Short stories, short review.
Born in Greenland, Danish language writer Naja Marie Aidt won the Nordic Council’s Literature Prize in 2008 for this short story collection (originally published as ‘Bavian’), and the translation, her first work to appear in English, was the recipient of the 2015 PEN Translation Prize. Add to the list of honours, a longlist appearance for the US based Best Translated Book Award, it meant my purposely delayed reading of these fifteen short stories to co-incide with Women In Translation Month was only heightening my sense of anticipation.
A collection which includes the surreal, the all too real, twists, simple incidents, it is not a work which can be easily classified. However the theme of fractured relationships kept bubbling to the surface.
We have stories with divorced couple, a couple with an adopted child revealing their extra marital affairs to each other, an abusive mother who beats her two-year-old child, a minor shoplifting incident which spirals out of control…
The story “The Honeymoon” explores a couple on their way to the matriarchal city of Olympus when they are attacked by a William Blake quoting savage.
Clearly the women had all the power here. He and Eva had read about it. The whole island functioned as a matriarchy; the order of succession went from mother to daughter. The women owned everything, whatever was worth owning. And here he saw it in practice; in any case, that’s what he thought. The women ran the businesses with an iron fist. The gathered outside the shops and bars, standing in small groups with their hands on their hips, and, with agitate hand movements and loud shouts, the bossed around the older boys and men who had snuck in to take a break from working. Old men with little children on their hips, boys in the middle of sweeping or carrying in goods, men dragging heavy bags home from the shops, men sweeping the stone steps, men washing dishes in the kitchens of the restaurants, whose eyes he met through the open windows. The women frightened him. There was a self-confidence in their eyes when they looked at him that he’d never seen in women before. A clear strong energy, a power, and the deep satisfaction that that power gives. Without undertones of either anger or vindictiveness. No disdain or cloying sweetness. No hint of a wish to be accepted, acknowledged, or liked.
In “The Green Darkness Of The Big Trees” we have a narrator who can only find peace and happiness whilst wandering alone in a garden:
That night I woke up crying, bathed in sweat. I had dreamed that in one single night a hurricane had stripped the leaves off all the trees in the world. I was in despair. Bare black trunks and a trembling stillness. I cried over my loneliness, which I only now understood. And I scolded myself. How could I think that you desired my company? In the mirror I saw a pathetic figure, unshaven, half bald, gray, dull red eyes with an empty expression. I couldn’t stop crying. I stayed in bed all the next day. It was Friday, I was weak and warm. I staggered down to buy a few groceries. It wasn’t until Tuesday that I returned to the garden. But I was unable to enter my silver maple. It rejected me. Or was it the opposite? The tree was silent. I felt unworthy. That’s how I was standing there, limp arms hanging at my sides, staring at the tree, at the yellow and light green leaves at its base, my legs shaking under me, wearing a coat that was far too big, when you walked up behind me, stood there quietly for a little while. I felt your gaze, and then saw you turn around. I saw your back. I saw you hurry away. In no way can I blame you for avoiding me. I would’ve done the same.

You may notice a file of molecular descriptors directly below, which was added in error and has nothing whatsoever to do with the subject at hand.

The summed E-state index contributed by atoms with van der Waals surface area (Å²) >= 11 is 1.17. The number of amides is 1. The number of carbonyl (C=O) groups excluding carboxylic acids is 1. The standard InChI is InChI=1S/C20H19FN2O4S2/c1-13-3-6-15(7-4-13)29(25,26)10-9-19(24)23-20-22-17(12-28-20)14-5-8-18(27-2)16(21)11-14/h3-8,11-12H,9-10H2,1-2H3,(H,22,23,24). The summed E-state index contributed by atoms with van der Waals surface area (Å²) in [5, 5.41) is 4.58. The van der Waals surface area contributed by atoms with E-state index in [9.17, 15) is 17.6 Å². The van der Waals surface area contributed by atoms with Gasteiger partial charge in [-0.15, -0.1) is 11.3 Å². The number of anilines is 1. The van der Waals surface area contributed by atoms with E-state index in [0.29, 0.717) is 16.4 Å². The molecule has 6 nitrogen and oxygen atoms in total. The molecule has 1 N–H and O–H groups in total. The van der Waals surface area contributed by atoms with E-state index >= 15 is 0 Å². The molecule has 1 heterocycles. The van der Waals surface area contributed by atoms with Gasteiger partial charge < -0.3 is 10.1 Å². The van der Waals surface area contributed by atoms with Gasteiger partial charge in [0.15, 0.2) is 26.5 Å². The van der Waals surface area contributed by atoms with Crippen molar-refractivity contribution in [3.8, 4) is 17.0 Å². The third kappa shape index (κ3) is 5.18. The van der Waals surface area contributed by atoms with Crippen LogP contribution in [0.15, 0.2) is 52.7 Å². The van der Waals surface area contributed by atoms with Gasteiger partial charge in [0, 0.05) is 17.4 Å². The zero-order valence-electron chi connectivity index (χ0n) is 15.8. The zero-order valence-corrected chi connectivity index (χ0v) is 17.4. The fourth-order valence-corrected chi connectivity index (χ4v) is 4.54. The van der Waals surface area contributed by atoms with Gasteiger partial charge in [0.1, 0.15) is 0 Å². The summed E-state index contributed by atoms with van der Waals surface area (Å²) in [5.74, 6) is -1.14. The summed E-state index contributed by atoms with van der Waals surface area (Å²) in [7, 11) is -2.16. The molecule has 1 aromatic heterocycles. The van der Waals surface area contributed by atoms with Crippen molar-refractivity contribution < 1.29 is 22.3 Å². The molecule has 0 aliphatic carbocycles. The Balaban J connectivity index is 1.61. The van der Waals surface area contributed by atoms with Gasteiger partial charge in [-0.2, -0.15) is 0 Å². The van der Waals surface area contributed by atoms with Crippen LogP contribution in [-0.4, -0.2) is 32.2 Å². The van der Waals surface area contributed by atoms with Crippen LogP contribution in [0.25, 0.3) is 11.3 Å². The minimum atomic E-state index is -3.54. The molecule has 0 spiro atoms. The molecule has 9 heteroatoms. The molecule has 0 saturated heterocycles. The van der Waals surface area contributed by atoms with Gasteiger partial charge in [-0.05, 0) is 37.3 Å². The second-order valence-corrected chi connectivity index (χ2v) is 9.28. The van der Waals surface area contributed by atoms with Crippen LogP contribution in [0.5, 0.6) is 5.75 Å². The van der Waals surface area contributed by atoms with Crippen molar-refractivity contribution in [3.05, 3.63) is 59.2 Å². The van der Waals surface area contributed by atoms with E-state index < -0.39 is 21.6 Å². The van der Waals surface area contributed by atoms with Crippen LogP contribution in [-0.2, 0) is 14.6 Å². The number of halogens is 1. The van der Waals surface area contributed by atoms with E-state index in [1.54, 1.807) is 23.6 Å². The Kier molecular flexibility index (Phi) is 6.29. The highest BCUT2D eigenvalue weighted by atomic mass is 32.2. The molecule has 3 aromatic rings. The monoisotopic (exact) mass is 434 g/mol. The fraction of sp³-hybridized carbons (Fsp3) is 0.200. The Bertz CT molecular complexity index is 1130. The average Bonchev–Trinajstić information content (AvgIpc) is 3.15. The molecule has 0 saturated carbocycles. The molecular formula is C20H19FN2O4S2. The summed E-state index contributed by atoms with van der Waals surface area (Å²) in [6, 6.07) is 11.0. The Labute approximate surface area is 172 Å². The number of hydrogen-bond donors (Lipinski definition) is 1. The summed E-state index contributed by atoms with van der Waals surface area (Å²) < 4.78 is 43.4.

This is a collection that explores the breadth of human emotions and interactions, with “The Car Trip” giving us the all too familiar tale of what your life would be reduced to when you take four kids in a car to a summer holiday house. From a sulking teenager, seeking their own independence, through to a screaming baby, forget the romance you thought may happen whilst you are away, here is the reality.
Poetic in style, it is no shock to know Naja Marie Aidt has numerous published poetic works and linking her up with the translator Denise Newman is a coup de grace with Newman a published poet (three collections). At no stage did I find any of this varied collection cumbersome or slow, although there is a wide range of styles, from short sharp bursts, the melancholic wanderings. There is a hint of the surreal in the final story “Mosquito Bite” where our protagonist has a one night stand, where he can’t recall the full outcome, notices a mosquito bite the following day and his healthy life slowly deteriorates along with his relationship with his brothers and sisters. Is the one night stand linked to his health failing, is this some kind of metamorphosis, is it simply a mosquito bite?
This is a very enjoyable collection and a worthy inclusion on the Best Translated Book Award longlist, personally I am looking forward to Open Letter adding to Two Lines Press’ release of Naja Marie Aidt’s work with their upcoming publication “Rock, Paper, Scissors”.